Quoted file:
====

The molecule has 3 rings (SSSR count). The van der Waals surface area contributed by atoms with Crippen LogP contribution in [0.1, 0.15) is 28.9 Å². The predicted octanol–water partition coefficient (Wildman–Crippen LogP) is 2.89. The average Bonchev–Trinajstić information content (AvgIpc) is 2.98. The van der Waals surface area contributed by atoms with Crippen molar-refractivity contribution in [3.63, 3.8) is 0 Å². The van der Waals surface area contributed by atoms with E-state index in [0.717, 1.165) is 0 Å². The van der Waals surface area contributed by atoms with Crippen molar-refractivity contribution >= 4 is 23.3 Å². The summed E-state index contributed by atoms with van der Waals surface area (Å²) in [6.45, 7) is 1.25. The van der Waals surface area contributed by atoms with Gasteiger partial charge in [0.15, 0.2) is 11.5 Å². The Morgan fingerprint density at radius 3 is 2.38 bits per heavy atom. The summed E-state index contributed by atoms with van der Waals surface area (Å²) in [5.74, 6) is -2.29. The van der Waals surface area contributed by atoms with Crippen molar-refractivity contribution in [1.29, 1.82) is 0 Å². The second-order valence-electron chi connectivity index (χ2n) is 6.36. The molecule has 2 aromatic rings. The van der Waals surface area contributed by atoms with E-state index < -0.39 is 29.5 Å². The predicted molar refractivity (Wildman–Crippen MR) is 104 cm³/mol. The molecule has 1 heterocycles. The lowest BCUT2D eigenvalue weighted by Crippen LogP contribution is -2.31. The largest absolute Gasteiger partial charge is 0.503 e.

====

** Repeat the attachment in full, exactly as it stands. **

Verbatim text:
The molecule has 3 rings (SSSR count). The van der Waals surface area contributed by atoms with Crippen LogP contribution in [0.1, 0.15) is 28.9 Å². The predicted octanol–water partition coefficient (Wildman–Crippen LogP) is 2.89. The average Bonchev–Trinajstić information content (AvgIpc) is 2.98. The van der Waals surface area contributed by atoms with Crippen molar-refractivity contribution in [3.63, 3.8) is 0 Å². The van der Waals surface area contributed by atoms with E-state index in [0.717, 1.165) is 0 Å². The van der Waals surface area contributed by atoms with Crippen molar-refractivity contribution >= 4 is 23.3 Å². The summed E-state index contributed by atoms with van der Waals surface area (Å²) in [6.45, 7) is 1.25. The van der Waals surface area contributed by atoms with Gasteiger partial charge in [0.15, 0.2) is 11.5 Å². The Morgan fingerprint density at radius 3 is 2.38 bits per heavy atom. The summed E-state index contributed by atoms with van der Waals surface area (Å²) in [5.74, 6) is -2.29. The van der Waals surface area contributed by atoms with Crippen molar-refractivity contribution in [1.29, 1.82) is 0 Å². The second-order valence-electron chi connectivity index (χ2n) is 6.36. The molecule has 2 aromatic rings. The van der Waals surface area contributed by atoms with E-state index < -0.39 is 29.5 Å². The predicted molar refractivity (Wildman–Crippen MR) is 104 cm³/mol. The molecule has 1 heterocycles. The lowest BCUT2D eigenvalue weighted by Crippen LogP contribution is -2.31. The largest absolute Gasteiger partial charge is 0.503 e.